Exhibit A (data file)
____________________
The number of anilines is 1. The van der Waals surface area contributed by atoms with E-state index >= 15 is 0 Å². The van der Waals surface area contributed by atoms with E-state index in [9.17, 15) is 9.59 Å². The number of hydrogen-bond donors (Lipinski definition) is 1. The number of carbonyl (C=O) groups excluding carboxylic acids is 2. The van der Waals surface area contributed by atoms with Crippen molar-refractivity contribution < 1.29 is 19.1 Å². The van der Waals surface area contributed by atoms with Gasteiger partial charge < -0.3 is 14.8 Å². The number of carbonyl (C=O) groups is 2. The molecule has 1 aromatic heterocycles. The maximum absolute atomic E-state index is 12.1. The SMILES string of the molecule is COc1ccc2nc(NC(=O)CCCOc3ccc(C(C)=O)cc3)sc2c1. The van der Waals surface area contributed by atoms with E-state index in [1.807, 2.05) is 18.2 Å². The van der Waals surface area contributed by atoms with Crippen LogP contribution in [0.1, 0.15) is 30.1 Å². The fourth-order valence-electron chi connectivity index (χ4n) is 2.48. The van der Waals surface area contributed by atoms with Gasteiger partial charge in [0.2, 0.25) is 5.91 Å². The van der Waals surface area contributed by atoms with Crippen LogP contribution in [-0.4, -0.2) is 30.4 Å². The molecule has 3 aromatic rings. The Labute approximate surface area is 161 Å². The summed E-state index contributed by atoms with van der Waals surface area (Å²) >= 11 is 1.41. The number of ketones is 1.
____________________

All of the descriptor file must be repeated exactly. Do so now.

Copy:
The number of anilines is 1. The van der Waals surface area contributed by atoms with E-state index >= 15 is 0 Å². The van der Waals surface area contributed by atoms with E-state index in [9.17, 15) is 9.59 Å². The number of hydrogen-bond donors (Lipinski definition) is 1. The number of carbonyl (C=O) groups excluding carboxylic acids is 2. The van der Waals surface area contributed by atoms with Crippen molar-refractivity contribution < 1.29 is 19.1 Å². The van der Waals surface area contributed by atoms with Gasteiger partial charge < -0.3 is 14.8 Å². The number of carbonyl (C=O) groups is 2. The molecule has 1 aromatic heterocycles. The maximum absolute atomic E-state index is 12.1. The SMILES string of the molecule is COc1ccc2nc(NC(=O)CCCOc3ccc(C(C)=O)cc3)sc2c1. The van der Waals surface area contributed by atoms with E-state index in [1.807, 2.05) is 18.2 Å². The van der Waals surface area contributed by atoms with Crippen LogP contribution in [0.1, 0.15) is 30.1 Å². The fourth-order valence-electron chi connectivity index (χ4n) is 2.48. The van der Waals surface area contributed by atoms with Gasteiger partial charge in [0.2, 0.25) is 5.91 Å². The van der Waals surface area contributed by atoms with Crippen LogP contribution in [-0.4, -0.2) is 30.4 Å². The molecule has 3 aromatic rings. The Labute approximate surface area is 161 Å². The summed E-state index contributed by atoms with van der Waals surface area (Å²) >= 11 is 1.41. The number of ketones is 1.